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I will admit, I have a very hard time keeping my focus during a long homily. As the congregation takes their seats after the Gospel the church becomes a wonderland of distraction: The stained glass images as the sun shines through, the idle whispers coming from fellow congregants, even a cobweb hanging from a chandelier can throw me off. It’s because of this that sometimes God has to give me a metaphorical slap to the back of the head to break me out of my trance.
But let’s back up a bit.
Last month I found myself reaching the frustrating point that every Millennial worth their salt reaches; I had run out of bingeworth TV shows to watch on Netflix. It took a little looking, but I finally settled on Planet Earth II. The new BBC series boasted new technology that allowed them to use motion sensors to capture footage that no one else had ever seen. What a treat!
Along with the breathtaking panoramic views of natural and man-made landscapes the narrator peppered in grave warnings about the detrimental effects man can have on wildlife. One example they used was Christmas Island, in the Indian Ocean. Christmas Island is a haven for many types of crabs, which have come under attack from foreign invaders: ants which arrived on human transports. The ants attack the turtles, who migrate through their territory and with no natural defense, the crabs lose a significant portion of their numbers each year.
I understood and agreed with BBC’s call to action that “humans brought these ant invaders here and now humans are having to control them.” Of course we should fix the problems that we’ve made in the world. That seems like a no brainer.
It wasn’t until the very last episode that I became outraged. You see, another animal that has been affected by human development is the hawksbill sea turtle. The baby turtles hatch on the beach and are guided to the sea by the light of the moon. However, due to light pollution from cities, the turtles often become confused and walk toward the bright electric lights and use what little strength they are born with to walk the wrong way.
I was horrified as I watched footage of these little critters wandering into streets, being run over by cars or becoming trapped in sewers. My fury grew with each cut of the film. How could BBC chastize the viewers for not intervening when they’re monatizing the deaths of thousands of baby turtles? This certainly seems like a man-made problem, is it not up to us to fix it? They were right there! Couldn’t they have brought some buckets and saved some of the turtles?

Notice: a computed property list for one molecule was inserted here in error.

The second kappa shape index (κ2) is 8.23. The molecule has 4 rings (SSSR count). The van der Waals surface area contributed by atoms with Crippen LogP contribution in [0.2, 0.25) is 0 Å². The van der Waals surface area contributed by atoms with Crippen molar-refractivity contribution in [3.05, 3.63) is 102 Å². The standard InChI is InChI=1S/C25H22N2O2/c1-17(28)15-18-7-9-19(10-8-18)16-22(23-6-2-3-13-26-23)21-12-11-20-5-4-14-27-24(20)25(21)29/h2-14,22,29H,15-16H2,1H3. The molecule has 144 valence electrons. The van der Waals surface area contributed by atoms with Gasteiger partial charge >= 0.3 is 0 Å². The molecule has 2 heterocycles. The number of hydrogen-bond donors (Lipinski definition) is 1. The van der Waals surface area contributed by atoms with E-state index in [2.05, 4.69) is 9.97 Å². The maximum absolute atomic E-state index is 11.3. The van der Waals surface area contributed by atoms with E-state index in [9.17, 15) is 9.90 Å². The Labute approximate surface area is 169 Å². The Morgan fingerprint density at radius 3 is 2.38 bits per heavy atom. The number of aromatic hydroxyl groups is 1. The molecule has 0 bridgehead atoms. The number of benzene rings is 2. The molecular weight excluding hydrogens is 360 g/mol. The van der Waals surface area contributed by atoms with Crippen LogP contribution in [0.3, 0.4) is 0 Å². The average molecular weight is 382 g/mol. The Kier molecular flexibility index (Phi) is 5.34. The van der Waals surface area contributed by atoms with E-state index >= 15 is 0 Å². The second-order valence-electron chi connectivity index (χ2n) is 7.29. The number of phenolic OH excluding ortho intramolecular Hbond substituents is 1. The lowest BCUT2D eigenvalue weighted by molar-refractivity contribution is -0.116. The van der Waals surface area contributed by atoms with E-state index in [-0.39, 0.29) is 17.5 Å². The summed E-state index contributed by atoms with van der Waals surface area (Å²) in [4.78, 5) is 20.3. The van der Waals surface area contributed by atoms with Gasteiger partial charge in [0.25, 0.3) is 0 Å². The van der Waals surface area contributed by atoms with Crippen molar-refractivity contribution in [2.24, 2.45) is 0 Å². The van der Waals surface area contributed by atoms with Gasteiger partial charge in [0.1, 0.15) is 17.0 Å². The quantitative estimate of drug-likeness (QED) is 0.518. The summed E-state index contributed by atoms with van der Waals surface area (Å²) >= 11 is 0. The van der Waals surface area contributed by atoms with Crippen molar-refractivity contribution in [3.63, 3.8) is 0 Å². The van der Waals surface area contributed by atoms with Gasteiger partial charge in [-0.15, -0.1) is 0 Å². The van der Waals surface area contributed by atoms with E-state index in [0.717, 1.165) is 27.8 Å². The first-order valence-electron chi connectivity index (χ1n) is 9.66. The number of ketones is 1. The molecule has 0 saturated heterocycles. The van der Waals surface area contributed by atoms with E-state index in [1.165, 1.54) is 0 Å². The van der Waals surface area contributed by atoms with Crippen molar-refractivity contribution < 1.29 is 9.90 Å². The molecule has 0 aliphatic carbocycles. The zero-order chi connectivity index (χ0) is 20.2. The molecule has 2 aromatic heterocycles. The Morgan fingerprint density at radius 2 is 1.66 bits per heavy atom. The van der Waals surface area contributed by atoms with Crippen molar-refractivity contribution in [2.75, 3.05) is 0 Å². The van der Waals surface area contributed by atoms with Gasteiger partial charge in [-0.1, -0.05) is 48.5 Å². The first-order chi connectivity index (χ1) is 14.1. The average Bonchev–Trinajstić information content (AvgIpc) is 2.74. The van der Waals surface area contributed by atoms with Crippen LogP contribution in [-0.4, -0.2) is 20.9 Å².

Of course this was a month ago and was far from my mind when the deacon stepped up to give his homily and my eyes began darting around to find this Sunday’s distraction. It was just when my mind began to drift when the deacon began to tell a story … about the hawksbill sea turtles and their plight.
For a moment my fury returned, my head filling with the same outrage I felt a month before. But then I stopped and had to smile. This was clearly meant for me. My attention became rapt as he used the story to illustrate that we must not allow our technology to distract us from the Light. We must keep our eyes on what is real and not be deterred from the paths we are meant to walk.
I took so much more away from that Mass than I ever expected. I must strive to keep my mind on what is before me, lest I miss the point while looking for something more, particularly matters of the spirit. Maybe the next time I’m looking for TV to distract my mind, I’ll take that as a cue to pick up my rosary instead.
Pink dolphins and yellow-mustached lizards discovered hiding in the rainforest